In the last few years, products containing CBD have become extremely popular, and numerous people find CBD of great help in the treatment of their health issues. However, now, CBD infused foods are getting banned in restaurants and shops all over New York, Ohio, and Maine.
CBD is a chemical compound derived from the cannabis plant, but unlike tetrahydrocannabinol (THC), it is not psychoactive. It has been confirmed to treat depression, epilepsy, chronic pain, anxiety, and insomnia.
Yet, the main issues arise from the fact that it is in a gray zone of legality, as it is still unclear whether CBD is derived from marijuana or hemp. In the past, the FDA approved the sale of a CBD prescription in the U.S., but the Drug Enforcement Administration (DEA) labeled CBD as an illegal drug because it comes from the cannabis plant. While all 50 states labeled it as legal, these three states took the FDA’s statement to heart that CBD cannot legally be sold as an ingredient in foods.
The Department of Health in New York enforced this statement in numerous restaurants. According to C.J. Holm, co-owner of Fat Cat Kitchen in New York City, during a routine inspection, health department officials bagged up the majority of the shop’s CBD edibles and marked them “embargoed”.
This happened in Maine too, where marijuana was legalized for recreational use, and even though Ohio has a medical marijuana program, it has seen a lot of backlash against CBD products from local and state authorities.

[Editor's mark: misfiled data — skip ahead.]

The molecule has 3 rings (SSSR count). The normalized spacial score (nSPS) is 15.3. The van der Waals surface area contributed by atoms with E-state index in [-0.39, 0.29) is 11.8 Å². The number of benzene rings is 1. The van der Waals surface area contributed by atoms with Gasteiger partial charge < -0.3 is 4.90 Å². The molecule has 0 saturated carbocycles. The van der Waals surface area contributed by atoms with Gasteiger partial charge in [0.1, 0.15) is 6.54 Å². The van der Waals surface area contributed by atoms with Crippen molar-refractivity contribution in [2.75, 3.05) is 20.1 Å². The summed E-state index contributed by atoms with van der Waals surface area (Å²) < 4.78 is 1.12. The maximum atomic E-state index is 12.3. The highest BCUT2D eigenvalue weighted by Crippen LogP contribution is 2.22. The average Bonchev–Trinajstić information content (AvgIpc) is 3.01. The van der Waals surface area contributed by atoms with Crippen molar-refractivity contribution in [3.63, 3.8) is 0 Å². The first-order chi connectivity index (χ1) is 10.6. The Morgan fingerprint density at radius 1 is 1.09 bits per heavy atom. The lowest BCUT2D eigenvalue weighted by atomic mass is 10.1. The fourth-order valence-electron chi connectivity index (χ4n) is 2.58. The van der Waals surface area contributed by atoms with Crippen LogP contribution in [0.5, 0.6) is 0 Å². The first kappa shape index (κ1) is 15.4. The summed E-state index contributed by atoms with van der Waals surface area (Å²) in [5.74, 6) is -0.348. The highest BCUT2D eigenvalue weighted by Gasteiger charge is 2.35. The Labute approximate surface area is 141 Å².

This causes confusion in most people since lots of them manage to fight their health conditions with the help of CBD. Yet, researchers actually explained that there is a need for additional human trials before they can prescribe the substance as medication.
“There’s no evidence that doses below 300 mg of CBD have any effect in any psychiatric measure,” Esther Blessing, a professor, and researcher at NYU who performs and reviews clinical trials on CBD’s effectiveness in treating conditions including post-traumatic stress, anxiety, and substance addiction, told Vox in January. The standard dosage for a CBD edible, meanwhile, is around 20 mg.
That doesn’t mean CBD isn’t effective — its effects are still being studied — but that it’s least effective in edible form, which happens to be what cities and states across the country are most interested in regulating. In the same way, a rum baba won’t get you drunk despite having rum in it, a CBD-infused cookie won’t necessarily help your anxiety, though there is something to be said for the efficacy of placebo effects.”
Therefore, at least in these three states, people would not be able to enjoy these delicious goodies until officials confirm that CBD is entirely safe.